The ability to access, manipulate and use customer data for marketing purposes is a key goal for organizations, yet hard to achieve. A BlueVenn report from 2017 found that nearly 60% of marketers believes their company does not invest enough into tools or platforms to manage and analyze customer data. Another found just over a quarter (27%) still rely on the IT department for their customer data and analysis. It’s part of the reason (what with ‘marketer owned’ being a core principle) why Customer Data Platforms are seen as such a desirable solution to these problems.
Marketing teams want to iteratively analyze customer data and put it into action to create targeted, relevant campaigns. More importantly, they want to be able to do this in the space of hours – not wait days for their requests to be processed by someone else. A CDP can meet these needs.
Assuming that ownership of the Single Customer View schema is included as part of the CDP (as opposed to having to hand the IP for its creation back once a contract ends or an organization decides to move to another vendor), it can also make such a database a tangible business asset.
However, there is something else that is arguably much more serious to consider, and that is whether a ‘marketer owned’ database also means ‘marketer responsible’.
There are risks that come with the handling and processing of customer data, and strict policies for ensuring the privacy, security and governance of it. If marketers have total access to customer data, this also means they are exposed to the significant perils associated with this ownership.
The trouble is, some still early on their path as a data-driven marketer can be ill prepared for this responsibility. First, the risks of legal infringements can lead to costly punitive action from data protection regulators. Second, the misuse of personal data can cause significant damage to customer relationships and company reputation.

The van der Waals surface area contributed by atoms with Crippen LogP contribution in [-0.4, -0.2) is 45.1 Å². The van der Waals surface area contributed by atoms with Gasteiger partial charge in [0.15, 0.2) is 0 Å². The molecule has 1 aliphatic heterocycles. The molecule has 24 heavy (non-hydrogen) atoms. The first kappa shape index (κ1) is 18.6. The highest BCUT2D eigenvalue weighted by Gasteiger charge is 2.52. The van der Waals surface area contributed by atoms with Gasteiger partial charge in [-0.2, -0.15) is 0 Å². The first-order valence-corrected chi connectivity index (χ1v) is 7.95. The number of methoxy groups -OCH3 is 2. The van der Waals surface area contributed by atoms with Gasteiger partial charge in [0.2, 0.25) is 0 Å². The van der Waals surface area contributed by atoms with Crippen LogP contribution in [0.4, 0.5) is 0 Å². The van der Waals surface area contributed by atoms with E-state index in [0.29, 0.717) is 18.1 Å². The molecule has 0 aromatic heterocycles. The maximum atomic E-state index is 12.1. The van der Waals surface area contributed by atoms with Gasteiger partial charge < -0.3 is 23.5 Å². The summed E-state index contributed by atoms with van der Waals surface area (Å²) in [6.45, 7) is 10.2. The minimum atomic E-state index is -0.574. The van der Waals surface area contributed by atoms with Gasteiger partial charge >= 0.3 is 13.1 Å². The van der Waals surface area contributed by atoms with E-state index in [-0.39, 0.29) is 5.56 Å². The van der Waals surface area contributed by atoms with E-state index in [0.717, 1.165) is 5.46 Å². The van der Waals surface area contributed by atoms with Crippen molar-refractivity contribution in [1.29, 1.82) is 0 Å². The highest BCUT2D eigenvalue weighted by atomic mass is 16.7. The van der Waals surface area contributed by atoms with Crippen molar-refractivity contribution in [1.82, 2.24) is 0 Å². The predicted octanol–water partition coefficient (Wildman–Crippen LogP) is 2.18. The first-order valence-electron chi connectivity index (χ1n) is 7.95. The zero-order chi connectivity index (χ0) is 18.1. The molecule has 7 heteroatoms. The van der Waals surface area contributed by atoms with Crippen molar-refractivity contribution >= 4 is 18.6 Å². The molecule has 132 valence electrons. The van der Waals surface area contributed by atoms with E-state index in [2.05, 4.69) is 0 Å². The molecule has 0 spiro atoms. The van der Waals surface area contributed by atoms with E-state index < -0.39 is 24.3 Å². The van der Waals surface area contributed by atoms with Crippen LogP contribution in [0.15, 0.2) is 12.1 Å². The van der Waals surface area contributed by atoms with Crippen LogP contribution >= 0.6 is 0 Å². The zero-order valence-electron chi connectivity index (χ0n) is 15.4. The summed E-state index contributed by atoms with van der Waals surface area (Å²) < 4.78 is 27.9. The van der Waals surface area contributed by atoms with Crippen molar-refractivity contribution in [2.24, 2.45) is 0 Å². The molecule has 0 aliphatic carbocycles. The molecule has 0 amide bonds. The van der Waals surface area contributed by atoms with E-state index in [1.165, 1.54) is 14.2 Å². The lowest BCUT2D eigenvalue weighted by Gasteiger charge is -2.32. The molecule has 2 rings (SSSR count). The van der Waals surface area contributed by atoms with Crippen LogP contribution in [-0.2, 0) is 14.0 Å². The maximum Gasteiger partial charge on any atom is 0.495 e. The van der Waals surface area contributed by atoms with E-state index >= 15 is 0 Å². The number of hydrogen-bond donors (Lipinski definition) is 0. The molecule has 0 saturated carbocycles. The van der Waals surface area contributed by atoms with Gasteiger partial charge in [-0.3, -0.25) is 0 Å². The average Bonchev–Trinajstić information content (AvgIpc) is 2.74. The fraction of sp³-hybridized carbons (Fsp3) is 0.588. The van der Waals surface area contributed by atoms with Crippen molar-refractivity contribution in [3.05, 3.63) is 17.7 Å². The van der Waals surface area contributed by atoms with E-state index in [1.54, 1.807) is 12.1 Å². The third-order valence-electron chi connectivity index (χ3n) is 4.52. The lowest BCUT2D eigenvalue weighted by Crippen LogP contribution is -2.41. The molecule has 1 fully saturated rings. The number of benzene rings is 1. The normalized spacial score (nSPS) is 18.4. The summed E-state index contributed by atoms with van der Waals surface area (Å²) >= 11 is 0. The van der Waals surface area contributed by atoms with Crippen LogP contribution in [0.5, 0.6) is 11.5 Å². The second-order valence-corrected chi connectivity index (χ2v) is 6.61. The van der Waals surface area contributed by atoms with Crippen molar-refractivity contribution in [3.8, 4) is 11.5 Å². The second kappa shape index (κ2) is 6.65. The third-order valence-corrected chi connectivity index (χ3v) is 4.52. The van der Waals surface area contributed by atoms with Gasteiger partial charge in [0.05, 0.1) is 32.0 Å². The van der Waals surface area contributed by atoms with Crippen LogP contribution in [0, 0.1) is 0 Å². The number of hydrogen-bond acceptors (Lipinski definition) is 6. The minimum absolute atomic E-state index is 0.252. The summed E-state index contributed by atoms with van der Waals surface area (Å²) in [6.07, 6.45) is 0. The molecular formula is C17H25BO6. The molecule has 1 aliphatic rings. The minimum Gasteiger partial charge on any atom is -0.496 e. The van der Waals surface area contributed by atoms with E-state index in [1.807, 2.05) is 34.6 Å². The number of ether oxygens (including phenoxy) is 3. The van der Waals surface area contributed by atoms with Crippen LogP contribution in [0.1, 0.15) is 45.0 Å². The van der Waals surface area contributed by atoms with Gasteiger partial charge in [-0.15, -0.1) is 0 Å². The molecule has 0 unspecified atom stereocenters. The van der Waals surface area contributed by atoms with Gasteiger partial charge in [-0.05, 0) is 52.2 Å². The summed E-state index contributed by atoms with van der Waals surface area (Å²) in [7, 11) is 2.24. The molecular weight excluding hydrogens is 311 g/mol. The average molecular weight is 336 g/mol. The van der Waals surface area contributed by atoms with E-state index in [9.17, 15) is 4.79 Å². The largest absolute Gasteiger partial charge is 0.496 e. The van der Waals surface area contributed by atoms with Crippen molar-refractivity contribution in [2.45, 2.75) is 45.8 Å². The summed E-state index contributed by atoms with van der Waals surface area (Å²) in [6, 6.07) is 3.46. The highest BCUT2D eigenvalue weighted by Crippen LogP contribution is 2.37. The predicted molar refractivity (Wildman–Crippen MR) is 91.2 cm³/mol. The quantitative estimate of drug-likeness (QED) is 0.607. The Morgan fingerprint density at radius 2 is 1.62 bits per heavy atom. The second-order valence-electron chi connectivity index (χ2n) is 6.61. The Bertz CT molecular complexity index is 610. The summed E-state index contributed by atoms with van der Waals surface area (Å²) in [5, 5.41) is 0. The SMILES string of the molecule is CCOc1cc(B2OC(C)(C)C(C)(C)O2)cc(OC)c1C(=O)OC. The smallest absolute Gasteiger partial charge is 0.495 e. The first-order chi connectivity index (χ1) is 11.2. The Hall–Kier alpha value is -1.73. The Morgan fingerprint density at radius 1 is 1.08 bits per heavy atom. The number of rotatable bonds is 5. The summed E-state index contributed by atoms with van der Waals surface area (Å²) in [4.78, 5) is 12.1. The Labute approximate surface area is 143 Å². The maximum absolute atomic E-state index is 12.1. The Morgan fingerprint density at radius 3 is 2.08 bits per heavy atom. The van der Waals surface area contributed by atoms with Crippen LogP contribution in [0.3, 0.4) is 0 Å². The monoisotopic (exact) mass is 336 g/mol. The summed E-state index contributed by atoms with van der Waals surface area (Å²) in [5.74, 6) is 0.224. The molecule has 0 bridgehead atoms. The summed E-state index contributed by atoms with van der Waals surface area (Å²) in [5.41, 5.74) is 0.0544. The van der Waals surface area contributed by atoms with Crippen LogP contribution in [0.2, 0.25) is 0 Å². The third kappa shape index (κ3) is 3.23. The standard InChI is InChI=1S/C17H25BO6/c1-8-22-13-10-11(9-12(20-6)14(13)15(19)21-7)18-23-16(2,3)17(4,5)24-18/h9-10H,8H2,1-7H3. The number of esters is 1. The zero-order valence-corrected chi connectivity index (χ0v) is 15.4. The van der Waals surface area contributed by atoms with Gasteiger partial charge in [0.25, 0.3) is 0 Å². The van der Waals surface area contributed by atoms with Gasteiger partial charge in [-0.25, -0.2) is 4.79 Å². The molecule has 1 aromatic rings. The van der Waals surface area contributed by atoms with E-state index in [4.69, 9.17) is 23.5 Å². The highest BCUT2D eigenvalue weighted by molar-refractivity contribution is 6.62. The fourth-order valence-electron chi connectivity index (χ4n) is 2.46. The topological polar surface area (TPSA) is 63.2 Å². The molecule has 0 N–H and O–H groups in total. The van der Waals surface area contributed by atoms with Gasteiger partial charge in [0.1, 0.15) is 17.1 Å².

Coincidentally, this is a similar topic covered recently by David Raab in his Customer Experience Matrix blog. He noted that the impending General Data Protection Regulation (GDPR) could potentially be both good and bad for CDPs.
On the plus side, accurately linked ‘golden records’ mitigate some of the problems with establishing consent to marketing, and ensuring that communications do not get sent where they are not supposed to go.
The downside, as Raab points out, is that “greater corporate interest in customer data means that marketers will not be left to manage it on their own.”
This, in my opinion, is not necessarily a bad thing. Marketers can achieve great things with modeling, analyzing and putting customer data to action – even with a safety net of governance that keeps sensitive information off limits.
If you think this somewhat goes against the spirit of a ‘marketer owned’ database, wouldn’t it be better if this data were ‘marketer built’ and ‘marketing prepared’? They say that power is nothing without control, and I think that a data layer of usable, permissible data for marketing that is fit for purpose should be the answer.
When looking at Customer Data Platforms, you may want to investigate solutions with the appropriate safeguards that mitigate the data ownership risks. For example, with a Single Customer View process that adheres to internal and industry data management policies and requirements, with a time-stamped audit trail that provides full visibility of all actions, queries, errors and results that can be traced back to source if required.
While it’s great to have the power to use data, and clearly not enough marketers have it, it’s equally vital that there is a level of control. That means having the safeguards to ensure this customer data is used respectfully and responsibly.